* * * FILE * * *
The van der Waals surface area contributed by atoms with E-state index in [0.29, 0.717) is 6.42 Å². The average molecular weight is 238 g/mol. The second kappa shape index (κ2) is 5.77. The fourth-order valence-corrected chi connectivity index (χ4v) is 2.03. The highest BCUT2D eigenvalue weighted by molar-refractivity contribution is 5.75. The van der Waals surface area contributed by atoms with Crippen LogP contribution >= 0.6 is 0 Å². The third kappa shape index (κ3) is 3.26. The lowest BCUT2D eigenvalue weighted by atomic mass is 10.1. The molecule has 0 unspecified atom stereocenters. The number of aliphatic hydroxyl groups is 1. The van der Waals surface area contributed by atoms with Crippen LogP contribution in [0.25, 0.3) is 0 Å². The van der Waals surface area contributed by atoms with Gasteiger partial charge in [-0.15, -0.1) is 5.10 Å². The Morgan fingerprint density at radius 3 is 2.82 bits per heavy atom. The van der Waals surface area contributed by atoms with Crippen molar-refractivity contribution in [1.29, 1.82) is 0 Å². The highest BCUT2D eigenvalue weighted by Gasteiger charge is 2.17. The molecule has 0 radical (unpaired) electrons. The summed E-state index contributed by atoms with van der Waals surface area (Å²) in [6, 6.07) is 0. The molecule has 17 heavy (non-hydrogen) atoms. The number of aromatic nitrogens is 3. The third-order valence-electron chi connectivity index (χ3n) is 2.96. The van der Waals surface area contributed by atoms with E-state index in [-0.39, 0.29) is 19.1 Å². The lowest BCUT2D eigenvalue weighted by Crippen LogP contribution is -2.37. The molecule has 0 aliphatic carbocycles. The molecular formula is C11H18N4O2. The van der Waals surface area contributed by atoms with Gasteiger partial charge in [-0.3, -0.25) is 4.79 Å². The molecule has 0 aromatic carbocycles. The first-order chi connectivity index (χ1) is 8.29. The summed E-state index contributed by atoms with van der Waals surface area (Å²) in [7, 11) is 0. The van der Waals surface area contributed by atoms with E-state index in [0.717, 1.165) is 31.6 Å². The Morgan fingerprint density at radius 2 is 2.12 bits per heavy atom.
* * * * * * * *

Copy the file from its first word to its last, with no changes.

The van der Waals surface area contributed by atoms with E-state index in [0.29, 0.717) is 6.42 Å². The average molecular weight is 238 g/mol. The second kappa shape index (κ2) is 5.77. The fourth-order valence-corrected chi connectivity index (χ4v) is 2.03. The highest BCUT2D eigenvalue weighted by molar-refractivity contribution is 5.75. The van der Waals surface area contributed by atoms with Crippen LogP contribution >= 0.6 is 0 Å². The third kappa shape index (κ3) is 3.26. The lowest BCUT2D eigenvalue weighted by atomic mass is 10.1. The molecule has 0 unspecified atom stereocenters. The number of aliphatic hydroxyl groups is 1. The van der Waals surface area contributed by atoms with Crippen LogP contribution in [0.25, 0.3) is 0 Å². The van der Waals surface area contributed by atoms with Gasteiger partial charge in [-0.15, -0.1) is 5.10 Å². The Morgan fingerprint density at radius 3 is 2.82 bits per heavy atom. The van der Waals surface area contributed by atoms with Crippen molar-refractivity contribution in [1.29, 1.82) is 0 Å². The highest BCUT2D eigenvalue weighted by Gasteiger charge is 2.17. The molecule has 0 radical (unpaired) electrons. The summed E-state index contributed by atoms with van der Waals surface area (Å²) in [6, 6.07) is 0. The molecule has 17 heavy (non-hydrogen) atoms. The number of aromatic nitrogens is 3. The third-order valence-electron chi connectivity index (χ3n) is 2.96. The van der Waals surface area contributed by atoms with E-state index in [-0.39, 0.29) is 19.1 Å². The lowest BCUT2D eigenvalue weighted by Crippen LogP contribution is -2.37. The molecule has 0 aliphatic carbocycles. The molecular formula is C11H18N4O2. The van der Waals surface area contributed by atoms with Gasteiger partial charge in [-0.3, -0.25) is 4.79 Å². The molecule has 0 aromatic carbocycles. The first-order chi connectivity index (χ1) is 8.29. The summed E-state index contributed by atoms with van der Waals surface area (Å²) in [7, 11) is 0. The van der Waals surface area contributed by atoms with E-state index in [0.717, 1.165) is 31.6 Å². The Morgan fingerprint density at radius 2 is 2.12 bits per heavy atom.